Researchers at ASU have designed a new, high-efficiency, tandem solar cell that successfully combines II-VI polycrystalline materials and silicon to reach grid parity. The design consists of a wide bandgap polycrystalline top subcell, a specially designed tunnel junction, and a crystalline or amorphous Si bottom subcell. Polycrystalline structures are much easier to manufacture but are generally less efficient than monocrystalline structures due to their irregular crystal formation. However, this design overcomes the disadvantages of polycrystalline materials by using ultrathin absorbing regions in both subcells. Not only do these ultrathin layers decrease the material and process costs of manufacturing, but they also improve energy efficiency by reducing the number of defects that contribute to non-radiative recombination. A novel tunnel junction between the two subcells also increases energy efficiency by using point contacts to minimize optical absorption and lower series resistance. This design is estimated to be energy efficient and cost-effective enough to produce solar modules that can compete with conventional energy sources and reach grid parity.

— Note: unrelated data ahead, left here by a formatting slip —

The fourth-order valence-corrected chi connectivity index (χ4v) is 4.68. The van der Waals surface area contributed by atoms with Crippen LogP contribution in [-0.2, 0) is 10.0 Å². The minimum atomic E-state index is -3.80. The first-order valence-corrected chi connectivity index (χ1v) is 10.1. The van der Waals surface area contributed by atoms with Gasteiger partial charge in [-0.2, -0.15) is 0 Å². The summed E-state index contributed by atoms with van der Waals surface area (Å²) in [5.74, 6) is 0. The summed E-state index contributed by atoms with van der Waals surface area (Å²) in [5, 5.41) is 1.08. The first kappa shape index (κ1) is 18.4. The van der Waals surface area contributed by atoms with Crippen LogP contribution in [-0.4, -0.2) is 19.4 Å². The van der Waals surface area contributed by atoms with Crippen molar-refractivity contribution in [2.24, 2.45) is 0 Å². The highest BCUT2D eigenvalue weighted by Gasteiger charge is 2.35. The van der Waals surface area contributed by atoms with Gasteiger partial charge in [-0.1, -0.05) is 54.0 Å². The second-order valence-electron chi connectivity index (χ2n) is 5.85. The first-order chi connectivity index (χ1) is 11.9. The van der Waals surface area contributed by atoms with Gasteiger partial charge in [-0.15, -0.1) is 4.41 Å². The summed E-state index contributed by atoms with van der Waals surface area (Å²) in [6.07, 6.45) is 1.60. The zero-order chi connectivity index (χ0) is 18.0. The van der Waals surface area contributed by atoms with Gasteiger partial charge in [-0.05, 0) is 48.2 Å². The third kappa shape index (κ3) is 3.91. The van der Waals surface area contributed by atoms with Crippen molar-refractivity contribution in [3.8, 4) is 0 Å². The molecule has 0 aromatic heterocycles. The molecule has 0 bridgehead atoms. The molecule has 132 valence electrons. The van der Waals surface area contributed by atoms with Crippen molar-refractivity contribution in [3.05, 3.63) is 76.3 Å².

- Photovoltaic Solar Cells
- Remote Solar Hybrid Systems
Benefits and Advantages
- Cost Effective
- Requires less overall semiconductor material to manufacture.
- Polycrystalline layers are easier to apply.
- Shorter payback period.
- High Efficiency –Absorbs up to 28% of sun’s light.
- Grid Parity – Energy efficient and cost effective enough to compete with conventional energy sources.
- Novel Tunnel Junctions – Point contacts reduce optical loss and lower resistance.
- Ultrathin Absorber Regions
- Higher built-in electric field for better carrier extraction.
- Reduced defects in polycrystalline bulk and at surface and grain boundaries.
- Low non-radiative recombination rate.
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